Riding Bikes with Margaret Mead
When I was a kid, I thought that I was going to grow up and help save the world. Growing up in a small, liberal town in southern Oregon, my thinking was probably cliché. But I was pretty darn committed and read books by Jimmy Carter and Nelson Mandela—all about international peace work. With that said, it won’t come as a surprise to anyone out there that I loved Margaret Mead’s famous quote, “Never doubt that a small group of thoughtful, committed citizens can change the world; indeed, it’s the only thing that ever has.”
While I am not living abroad or working in international conflict resolution, I am still trying to make a difference in the world through active transportation work. While rewarding, this work can at times seem extremely slow. We are trying to change culture, which is never a quick thing, but this morning, while riding my bike to work, I started to think about some small groups of committed people here in Colorado—working to get more people walking and wheeling in their communities—that have recently inspired. They’ve reminded me that change is truly taking place and that just a few people can have a big impact.
Walk and Wheel Work in Colorado
Kaiser Permanente recently granted 10 communities along the Front Range funding to get more citizens walking and wheeling. I have the honor of serving as the project manager and am working with an impressive group of experts (engineers, planners, consultants and professors) who are all supporting the communities in their important work.
The communities are diverse in their demographics, political landscapes and geographies but they all share one thing—they have mobilized a “small group of thoughtful, committed citizens” to promote active transportation. While they are all doing great work, there are a few that have been particularly inspiring to me.
Greeley – Fearless Leaders
What an awesome example of the impact a city/town traffic engineer can have on a community. Eric Bracke has been head of traffic engineering in Greeley for five years and in that relatively short time, the city has worked to right size 12 miles of roads (restriping roads to incorporate bicycle and pedestrian friendly infrastructure), making them safer for all road users. To date, the city has received only one complaint and hundreds of compliments from residents along these roads. Citizens have been delighted that they can now turn safely into their driveways, park on the street and be buffered from traffic and have great bicycle access. With their Walk and Wheel funding, Greeley plans to create a new bike plan for the city and the right sizing of more roads will be a major component.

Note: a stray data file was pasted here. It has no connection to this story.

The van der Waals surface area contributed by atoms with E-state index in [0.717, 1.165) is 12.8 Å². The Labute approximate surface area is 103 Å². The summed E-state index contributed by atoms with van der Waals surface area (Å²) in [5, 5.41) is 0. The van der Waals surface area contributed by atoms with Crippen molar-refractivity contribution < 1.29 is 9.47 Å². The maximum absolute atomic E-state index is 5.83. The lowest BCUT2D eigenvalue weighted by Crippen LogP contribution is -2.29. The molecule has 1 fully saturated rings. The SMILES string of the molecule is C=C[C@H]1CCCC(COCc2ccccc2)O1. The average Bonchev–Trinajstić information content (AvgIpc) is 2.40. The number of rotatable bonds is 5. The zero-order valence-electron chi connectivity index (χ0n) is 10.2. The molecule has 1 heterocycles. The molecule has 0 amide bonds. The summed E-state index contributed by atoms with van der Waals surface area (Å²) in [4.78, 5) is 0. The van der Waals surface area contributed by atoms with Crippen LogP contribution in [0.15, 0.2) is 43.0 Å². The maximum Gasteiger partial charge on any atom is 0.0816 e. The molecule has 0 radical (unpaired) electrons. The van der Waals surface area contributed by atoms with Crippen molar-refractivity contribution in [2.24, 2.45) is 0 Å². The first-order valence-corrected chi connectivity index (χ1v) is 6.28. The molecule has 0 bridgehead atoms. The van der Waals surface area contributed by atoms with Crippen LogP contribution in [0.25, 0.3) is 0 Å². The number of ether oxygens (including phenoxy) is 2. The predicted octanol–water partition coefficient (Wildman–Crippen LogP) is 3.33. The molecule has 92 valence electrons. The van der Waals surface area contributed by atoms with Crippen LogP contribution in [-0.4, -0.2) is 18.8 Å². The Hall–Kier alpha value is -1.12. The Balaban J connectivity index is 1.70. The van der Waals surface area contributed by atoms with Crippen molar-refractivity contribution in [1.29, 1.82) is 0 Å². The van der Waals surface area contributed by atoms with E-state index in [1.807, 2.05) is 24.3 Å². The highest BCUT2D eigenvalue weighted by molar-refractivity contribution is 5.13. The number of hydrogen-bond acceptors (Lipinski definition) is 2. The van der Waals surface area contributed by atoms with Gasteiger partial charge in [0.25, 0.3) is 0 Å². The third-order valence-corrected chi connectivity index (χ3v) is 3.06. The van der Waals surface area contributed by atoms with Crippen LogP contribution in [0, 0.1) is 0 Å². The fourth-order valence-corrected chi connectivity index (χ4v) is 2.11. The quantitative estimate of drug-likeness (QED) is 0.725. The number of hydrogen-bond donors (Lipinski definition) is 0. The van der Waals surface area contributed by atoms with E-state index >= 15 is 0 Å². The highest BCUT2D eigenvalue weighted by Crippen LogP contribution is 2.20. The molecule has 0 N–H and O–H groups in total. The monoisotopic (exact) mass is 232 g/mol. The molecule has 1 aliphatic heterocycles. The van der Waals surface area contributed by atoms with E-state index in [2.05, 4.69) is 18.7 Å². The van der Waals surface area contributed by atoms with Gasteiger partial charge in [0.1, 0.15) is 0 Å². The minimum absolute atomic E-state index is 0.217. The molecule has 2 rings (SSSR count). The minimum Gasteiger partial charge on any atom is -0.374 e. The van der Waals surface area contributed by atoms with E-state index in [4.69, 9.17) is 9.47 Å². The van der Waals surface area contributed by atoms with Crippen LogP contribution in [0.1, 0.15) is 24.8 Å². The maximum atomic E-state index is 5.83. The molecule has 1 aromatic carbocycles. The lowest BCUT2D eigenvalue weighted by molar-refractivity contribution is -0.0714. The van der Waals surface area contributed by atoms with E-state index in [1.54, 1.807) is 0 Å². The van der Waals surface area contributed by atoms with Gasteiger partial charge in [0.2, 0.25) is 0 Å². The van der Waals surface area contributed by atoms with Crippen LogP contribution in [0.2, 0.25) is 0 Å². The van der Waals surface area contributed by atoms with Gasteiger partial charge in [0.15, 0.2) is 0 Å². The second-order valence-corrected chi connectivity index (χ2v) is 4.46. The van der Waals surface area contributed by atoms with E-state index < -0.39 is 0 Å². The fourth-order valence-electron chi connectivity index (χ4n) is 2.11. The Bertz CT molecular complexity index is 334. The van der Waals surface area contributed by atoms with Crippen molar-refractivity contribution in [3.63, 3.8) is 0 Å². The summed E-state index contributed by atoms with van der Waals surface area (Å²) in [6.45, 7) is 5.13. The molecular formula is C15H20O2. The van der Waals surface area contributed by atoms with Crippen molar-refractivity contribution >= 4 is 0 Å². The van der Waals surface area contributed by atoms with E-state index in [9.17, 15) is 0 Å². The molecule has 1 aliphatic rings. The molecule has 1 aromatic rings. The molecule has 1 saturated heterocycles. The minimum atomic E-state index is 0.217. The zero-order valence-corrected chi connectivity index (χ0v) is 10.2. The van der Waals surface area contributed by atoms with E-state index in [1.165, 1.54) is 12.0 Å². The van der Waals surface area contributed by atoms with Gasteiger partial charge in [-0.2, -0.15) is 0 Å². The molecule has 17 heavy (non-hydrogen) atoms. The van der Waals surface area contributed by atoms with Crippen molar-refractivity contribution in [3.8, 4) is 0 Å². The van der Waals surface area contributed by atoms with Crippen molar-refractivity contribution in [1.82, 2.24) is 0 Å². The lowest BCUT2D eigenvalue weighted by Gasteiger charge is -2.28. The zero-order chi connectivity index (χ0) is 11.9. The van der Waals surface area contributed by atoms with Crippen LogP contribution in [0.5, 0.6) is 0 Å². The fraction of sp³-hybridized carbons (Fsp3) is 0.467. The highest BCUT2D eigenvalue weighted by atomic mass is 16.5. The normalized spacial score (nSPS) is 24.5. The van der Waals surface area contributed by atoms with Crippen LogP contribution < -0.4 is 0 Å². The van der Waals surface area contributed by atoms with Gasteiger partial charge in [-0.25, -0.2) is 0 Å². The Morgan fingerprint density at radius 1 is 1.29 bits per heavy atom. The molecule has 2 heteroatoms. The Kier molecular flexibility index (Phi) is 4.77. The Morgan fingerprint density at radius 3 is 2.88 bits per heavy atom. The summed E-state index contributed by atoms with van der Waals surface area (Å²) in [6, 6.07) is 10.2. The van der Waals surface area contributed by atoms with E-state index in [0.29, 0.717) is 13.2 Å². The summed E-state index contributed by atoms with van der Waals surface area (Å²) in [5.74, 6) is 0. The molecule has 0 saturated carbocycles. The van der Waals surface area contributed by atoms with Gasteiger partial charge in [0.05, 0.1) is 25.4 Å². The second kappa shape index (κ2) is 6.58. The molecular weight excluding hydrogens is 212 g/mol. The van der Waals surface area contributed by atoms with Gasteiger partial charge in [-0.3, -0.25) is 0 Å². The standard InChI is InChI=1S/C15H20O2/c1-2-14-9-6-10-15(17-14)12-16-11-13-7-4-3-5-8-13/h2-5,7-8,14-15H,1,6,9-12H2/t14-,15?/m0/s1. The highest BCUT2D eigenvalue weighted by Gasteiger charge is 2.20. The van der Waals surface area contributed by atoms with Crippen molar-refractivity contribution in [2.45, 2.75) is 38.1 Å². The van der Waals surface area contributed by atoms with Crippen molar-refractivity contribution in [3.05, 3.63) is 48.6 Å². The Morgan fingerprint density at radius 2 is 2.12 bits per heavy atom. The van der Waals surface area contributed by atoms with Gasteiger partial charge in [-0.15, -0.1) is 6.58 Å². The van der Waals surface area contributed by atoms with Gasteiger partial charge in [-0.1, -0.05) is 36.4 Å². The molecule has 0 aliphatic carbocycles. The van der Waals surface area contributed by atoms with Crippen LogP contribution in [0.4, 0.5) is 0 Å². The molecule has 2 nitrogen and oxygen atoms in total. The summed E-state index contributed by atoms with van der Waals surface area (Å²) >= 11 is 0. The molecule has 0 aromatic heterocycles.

Pueblo – Unexpectedly Progressive
Until our Walk and Wheel team visited for a consultation, the folks in Pueblo didn’t realize quite how progressive they actually are. Each year they are putting in miles of new bike lanes, but because they have such high expectations for themselves, they had no idea that this alone was an amazing feat. With several engaged citizens, a city planner, a new bike/ped coordinator and a dynamic city traffic engineer, they plan to continue adding more bike lanes, grow several biking and walking events and change the culture of Pueblo.
Who are these Heroes and “Sheroes”?
I cannot help but notice that none of the Walk and Wheel heroes and sheroes are hard core bicyclists. They are all passionate citizens and advocates who understand that biking and walking as everyday activities can truly help to make our world a better place. If Margaret Mead were still alive and tagging along with me to any of these meetings, I am pretty darn sure that she would exclaim, “now that is exactly what I am talking about,” and then we would go for a bike ride.